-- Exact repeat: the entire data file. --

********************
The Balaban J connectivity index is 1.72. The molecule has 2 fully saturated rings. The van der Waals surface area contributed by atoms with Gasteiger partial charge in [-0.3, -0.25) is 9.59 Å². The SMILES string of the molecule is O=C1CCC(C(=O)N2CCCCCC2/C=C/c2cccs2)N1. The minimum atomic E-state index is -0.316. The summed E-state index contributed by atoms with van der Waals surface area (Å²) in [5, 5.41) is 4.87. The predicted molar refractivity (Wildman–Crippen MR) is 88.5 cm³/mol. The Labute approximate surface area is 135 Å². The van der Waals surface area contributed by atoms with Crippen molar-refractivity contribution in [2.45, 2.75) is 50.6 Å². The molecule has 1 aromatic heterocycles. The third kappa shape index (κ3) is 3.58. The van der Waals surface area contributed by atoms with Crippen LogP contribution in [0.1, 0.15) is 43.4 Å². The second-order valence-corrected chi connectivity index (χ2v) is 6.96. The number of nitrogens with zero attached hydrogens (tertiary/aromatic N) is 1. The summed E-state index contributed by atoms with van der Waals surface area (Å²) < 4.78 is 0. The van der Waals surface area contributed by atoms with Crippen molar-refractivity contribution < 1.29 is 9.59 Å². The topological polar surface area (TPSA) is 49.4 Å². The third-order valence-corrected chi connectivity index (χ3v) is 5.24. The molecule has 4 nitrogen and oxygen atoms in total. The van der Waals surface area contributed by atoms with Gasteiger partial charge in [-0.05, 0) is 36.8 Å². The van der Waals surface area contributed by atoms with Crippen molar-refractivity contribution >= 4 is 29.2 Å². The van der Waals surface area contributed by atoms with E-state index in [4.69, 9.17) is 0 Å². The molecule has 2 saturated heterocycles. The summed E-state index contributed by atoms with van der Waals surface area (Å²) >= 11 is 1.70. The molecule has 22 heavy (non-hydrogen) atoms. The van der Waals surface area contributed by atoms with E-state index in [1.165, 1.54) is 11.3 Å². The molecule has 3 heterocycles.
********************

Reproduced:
The Balaban J connectivity index is 1.72. The molecule has 2 fully saturated rings. The van der Waals surface area contributed by atoms with Gasteiger partial charge in [-0.3, -0.25) is 9.59 Å². The SMILES string of the molecule is O=C1CCC(C(=O)N2CCCCCC2/C=C/c2cccs2)N1. The minimum atomic E-state index is -0.316. The summed E-state index contributed by atoms with van der Waals surface area (Å²) in [5, 5.41) is 4.87. The predicted molar refractivity (Wildman–Crippen MR) is 88.5 cm³/mol. The Labute approximate surface area is 135 Å². The van der Waals surface area contributed by atoms with Crippen molar-refractivity contribution in [2.45, 2.75) is 50.6 Å². The molecule has 1 aromatic heterocycles. The third kappa shape index (κ3) is 3.58. The van der Waals surface area contributed by atoms with Crippen LogP contribution in [0.1, 0.15) is 43.4 Å². The second-order valence-corrected chi connectivity index (χ2v) is 6.96. The number of nitrogens with zero attached hydrogens (tertiary/aromatic N) is 1. The summed E-state index contributed by atoms with van der Waals surface area (Å²) < 4.78 is 0. The van der Waals surface area contributed by atoms with Crippen molar-refractivity contribution < 1.29 is 9.59 Å². The topological polar surface area (TPSA) is 49.4 Å². The third-order valence-corrected chi connectivity index (χ3v) is 5.24. The molecule has 4 nitrogen and oxygen atoms in total. The van der Waals surface area contributed by atoms with Gasteiger partial charge in [-0.05, 0) is 36.8 Å². The van der Waals surface area contributed by atoms with Crippen molar-refractivity contribution >= 4 is 29.2 Å². The van der Waals surface area contributed by atoms with E-state index in [4.69, 9.17) is 0 Å². The molecule has 2 saturated heterocycles. The summed E-state index contributed by atoms with van der Waals surface area (Å²) >= 11 is 1.70. The molecule has 22 heavy (non-hydrogen) atoms. The van der Waals surface area contributed by atoms with E-state index in [1.165, 1.54) is 11.3 Å². The molecule has 3 heterocycles.